How to land at a concrete boat ramp with surf

I observe the wave patterns & try to paddle as far up the slipway as friction will allow. sometimes I land high enough to be out of reach of the next wave.
sometimes not, & the kayak floats & is pulled back down the ramp

I had many close ones where the back of the kayak would be pushed by the next wave, & was almost rolled sideways up the ramp

do you tie a rope beforehand to the ramp, or toss some sort of grappling hook to help keep your kayak from getting pulled back?
rgds
R

port_macdonnell01

a pic I found showing what i mean by surf, thats enough to make a concrete ramp landing unnerving

What kind of kayak? If sea or touring — Looks pretty protected; I’d try popping your skirt early and paddling with your legs out of the kayak for the last couple yards. Butt just aft of cockpit if you can balance. If you land straight you can simply stand off your boat and either immediately grab it to prevent sliding or get on one side then grab it.

This landing method carries risks (they all do) but it’s my go-to for steeply sloped beaches, condition-dependent. But if you’re in a wider fishing or sit on top kayak the legs-over method probably won’t serve you.

2 Likes

First, learn to get in and out of your boat on one side in about one foot of water. For myself, I always get in and out on the left side. With enough practice it takes no thought and maybe two, or three seconds; even less for a sot. Anyway, once you are standing next to your boat it’s up to you what comes next. I just lift the boat to my shoulder and walk out of the water. The boat never touches the ground unless I choose to gently set it down.

Okay, I realize that isn’t going to happen with a wide, heavy sit on top, so at least if you must drag the boat to dry ground, you will be better positioned to control the boat.

Same as Alwayswet. Unless you lack the flexibility, by far the easiest way to land and launch in small stuff like picture above is to plop your posterior in or out depending on whether launchnig or landing, feet out, and be backwards. Stand up coming in in shallow stuff that is just shy of the front of the boat landing if it is shallow enough. Going out backwards tends to stop water from coming into the cockpit until you are past the little surf to skirt up.

Getting wet is 90% of the fun.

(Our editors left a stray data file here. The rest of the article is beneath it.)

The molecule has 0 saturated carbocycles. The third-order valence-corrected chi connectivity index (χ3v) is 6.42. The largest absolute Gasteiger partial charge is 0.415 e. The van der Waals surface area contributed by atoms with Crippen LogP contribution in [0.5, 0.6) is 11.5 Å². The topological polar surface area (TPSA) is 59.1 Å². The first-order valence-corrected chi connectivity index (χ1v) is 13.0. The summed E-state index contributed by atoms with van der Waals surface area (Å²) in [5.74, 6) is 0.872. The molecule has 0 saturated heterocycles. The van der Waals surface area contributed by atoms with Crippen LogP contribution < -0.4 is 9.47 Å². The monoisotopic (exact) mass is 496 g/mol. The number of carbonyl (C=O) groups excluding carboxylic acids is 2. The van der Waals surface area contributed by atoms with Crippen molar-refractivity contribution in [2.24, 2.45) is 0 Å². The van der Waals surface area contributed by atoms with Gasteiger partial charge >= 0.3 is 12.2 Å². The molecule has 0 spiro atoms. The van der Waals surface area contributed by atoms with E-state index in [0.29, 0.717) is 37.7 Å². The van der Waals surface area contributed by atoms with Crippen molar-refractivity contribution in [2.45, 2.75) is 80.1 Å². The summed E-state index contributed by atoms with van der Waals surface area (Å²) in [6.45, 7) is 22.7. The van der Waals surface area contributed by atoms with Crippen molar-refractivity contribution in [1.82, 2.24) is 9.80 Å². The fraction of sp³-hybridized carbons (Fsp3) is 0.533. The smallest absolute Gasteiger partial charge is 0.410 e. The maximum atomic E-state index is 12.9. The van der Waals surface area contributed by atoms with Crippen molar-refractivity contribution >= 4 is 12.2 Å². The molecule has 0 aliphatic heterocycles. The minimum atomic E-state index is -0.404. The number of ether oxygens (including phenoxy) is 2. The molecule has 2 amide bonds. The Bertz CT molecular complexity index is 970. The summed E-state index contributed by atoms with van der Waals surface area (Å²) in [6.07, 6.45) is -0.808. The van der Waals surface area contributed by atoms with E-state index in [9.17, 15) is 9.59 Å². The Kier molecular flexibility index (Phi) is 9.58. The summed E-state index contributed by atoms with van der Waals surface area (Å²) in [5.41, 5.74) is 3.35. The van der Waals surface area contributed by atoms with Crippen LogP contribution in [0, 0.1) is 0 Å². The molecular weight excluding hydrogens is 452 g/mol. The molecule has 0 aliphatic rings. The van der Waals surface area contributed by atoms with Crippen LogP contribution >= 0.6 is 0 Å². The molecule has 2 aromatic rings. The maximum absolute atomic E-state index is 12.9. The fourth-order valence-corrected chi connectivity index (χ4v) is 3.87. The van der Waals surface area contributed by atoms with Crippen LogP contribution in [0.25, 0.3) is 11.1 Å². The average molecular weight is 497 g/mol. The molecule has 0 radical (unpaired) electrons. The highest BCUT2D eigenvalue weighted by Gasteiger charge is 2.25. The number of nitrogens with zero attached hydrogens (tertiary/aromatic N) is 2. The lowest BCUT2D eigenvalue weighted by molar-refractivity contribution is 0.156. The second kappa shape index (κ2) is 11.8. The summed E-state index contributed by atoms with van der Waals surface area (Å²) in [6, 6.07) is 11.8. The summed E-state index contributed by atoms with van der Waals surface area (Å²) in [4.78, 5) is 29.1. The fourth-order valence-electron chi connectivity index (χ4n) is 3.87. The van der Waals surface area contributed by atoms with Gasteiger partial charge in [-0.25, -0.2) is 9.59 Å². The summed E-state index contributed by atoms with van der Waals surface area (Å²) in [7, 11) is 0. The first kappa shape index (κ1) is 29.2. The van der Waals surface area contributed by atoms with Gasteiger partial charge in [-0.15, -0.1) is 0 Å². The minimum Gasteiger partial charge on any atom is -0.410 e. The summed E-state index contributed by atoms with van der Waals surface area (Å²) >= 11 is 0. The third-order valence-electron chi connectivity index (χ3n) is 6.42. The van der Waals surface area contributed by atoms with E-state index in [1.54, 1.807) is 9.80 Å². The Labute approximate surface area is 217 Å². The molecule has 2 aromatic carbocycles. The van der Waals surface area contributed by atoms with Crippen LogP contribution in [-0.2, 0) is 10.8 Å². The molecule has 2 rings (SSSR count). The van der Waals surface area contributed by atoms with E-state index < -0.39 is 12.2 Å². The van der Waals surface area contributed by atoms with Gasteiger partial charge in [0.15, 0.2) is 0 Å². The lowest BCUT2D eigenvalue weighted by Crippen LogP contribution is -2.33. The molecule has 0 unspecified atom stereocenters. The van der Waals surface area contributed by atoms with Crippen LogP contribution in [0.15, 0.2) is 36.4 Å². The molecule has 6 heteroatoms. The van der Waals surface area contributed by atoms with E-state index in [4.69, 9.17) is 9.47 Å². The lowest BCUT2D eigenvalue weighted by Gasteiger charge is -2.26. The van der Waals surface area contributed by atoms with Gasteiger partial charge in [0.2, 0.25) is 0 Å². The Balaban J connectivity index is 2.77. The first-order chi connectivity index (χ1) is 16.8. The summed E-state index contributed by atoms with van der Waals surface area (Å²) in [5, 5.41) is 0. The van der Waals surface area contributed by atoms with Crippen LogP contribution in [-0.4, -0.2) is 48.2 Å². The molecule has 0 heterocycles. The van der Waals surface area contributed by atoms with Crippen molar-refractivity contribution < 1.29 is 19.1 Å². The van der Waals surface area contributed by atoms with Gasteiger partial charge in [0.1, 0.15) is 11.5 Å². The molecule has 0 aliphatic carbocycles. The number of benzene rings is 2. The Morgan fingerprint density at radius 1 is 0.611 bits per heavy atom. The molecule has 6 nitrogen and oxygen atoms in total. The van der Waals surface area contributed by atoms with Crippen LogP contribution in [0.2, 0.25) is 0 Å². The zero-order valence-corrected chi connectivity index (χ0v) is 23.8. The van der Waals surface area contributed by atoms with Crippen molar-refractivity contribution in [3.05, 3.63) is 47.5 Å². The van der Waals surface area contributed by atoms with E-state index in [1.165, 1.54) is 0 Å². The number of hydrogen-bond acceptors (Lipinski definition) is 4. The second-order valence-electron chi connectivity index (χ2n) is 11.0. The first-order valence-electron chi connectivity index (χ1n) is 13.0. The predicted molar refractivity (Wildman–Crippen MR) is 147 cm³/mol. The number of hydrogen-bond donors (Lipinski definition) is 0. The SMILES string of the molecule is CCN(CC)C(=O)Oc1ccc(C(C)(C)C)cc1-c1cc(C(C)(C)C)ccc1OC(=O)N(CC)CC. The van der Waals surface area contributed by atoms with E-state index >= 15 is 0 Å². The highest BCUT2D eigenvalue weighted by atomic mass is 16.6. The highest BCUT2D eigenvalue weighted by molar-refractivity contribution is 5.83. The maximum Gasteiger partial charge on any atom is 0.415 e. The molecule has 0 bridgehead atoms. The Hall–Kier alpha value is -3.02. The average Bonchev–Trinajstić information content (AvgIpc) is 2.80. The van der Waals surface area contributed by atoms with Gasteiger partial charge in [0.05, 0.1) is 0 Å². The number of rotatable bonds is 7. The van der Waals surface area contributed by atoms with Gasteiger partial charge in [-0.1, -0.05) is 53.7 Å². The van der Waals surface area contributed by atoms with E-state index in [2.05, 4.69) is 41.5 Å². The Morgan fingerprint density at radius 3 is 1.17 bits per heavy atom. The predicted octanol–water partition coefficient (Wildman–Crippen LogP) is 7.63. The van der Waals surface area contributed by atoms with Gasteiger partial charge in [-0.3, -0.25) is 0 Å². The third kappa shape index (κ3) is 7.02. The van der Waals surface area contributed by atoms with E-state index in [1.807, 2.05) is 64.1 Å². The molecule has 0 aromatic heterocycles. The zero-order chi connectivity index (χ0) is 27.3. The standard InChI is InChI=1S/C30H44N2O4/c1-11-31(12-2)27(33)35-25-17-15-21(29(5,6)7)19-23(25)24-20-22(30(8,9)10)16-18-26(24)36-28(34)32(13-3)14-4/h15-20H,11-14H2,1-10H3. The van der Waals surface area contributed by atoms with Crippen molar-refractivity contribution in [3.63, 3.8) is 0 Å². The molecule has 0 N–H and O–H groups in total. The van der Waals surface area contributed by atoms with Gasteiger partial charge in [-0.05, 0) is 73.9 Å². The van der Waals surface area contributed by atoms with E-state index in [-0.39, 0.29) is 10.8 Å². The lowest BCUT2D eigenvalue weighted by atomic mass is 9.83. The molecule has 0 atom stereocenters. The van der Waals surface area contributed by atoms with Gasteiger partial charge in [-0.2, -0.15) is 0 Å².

Dump yourself a few yards/meters out and swim until you’re waist deep.

I’d look hard for a more friendly launch spot even if you have to use a kayak cart to get to it. Concrete is not friendly and those ramps are often covered with slippery green slime just below the water.

2 Likes

I’m with TomL. I would never launch/land at a ramp like the one shown in the first photo. Like the second scenario much better!

I bring my wood boat up to the ramp parrellel to the concrete and get out in the 6-12" water. Then pull the boat up to half out of the water 90 degrees to the waves.

I don’t see any “surf” in the pics, just some little wind waves. (Pics minimize waves) Surf often just requires a beaching on one wave then bail out. The old legs don’t scramble very well.

The rope and pulled back thing? Just hang on to your boat and get a solid footing…as possible.

Just a comment, the OPer shows a landing spot not dissimilar to some marinas around here. It is not possible to land other than in the ramp on a lot of them around here. And the picture shows a long wall of rocky bulkhead;.

While I would also land on softer stuff where it is possible, between honoring the rules of the marina and the issue of moving the boat to the car, some of the suggestions for landing elsewhere may be impossible.

To the OPer - if those things in the second picture are your worst problem for landing you need more time in a boat. What is pictured there is not difficult in any landing scenario. If you want to be able to paddle wherever, this is something you need to get by.

Slippery green slime, or in one case I encountered, extremely slippery thick mud. Same hazard, gotta watch your footing.

I don’t mind dragging my boat over a little concrete because it’s a poly pool-toy. Still, I minimize the dragging anyway.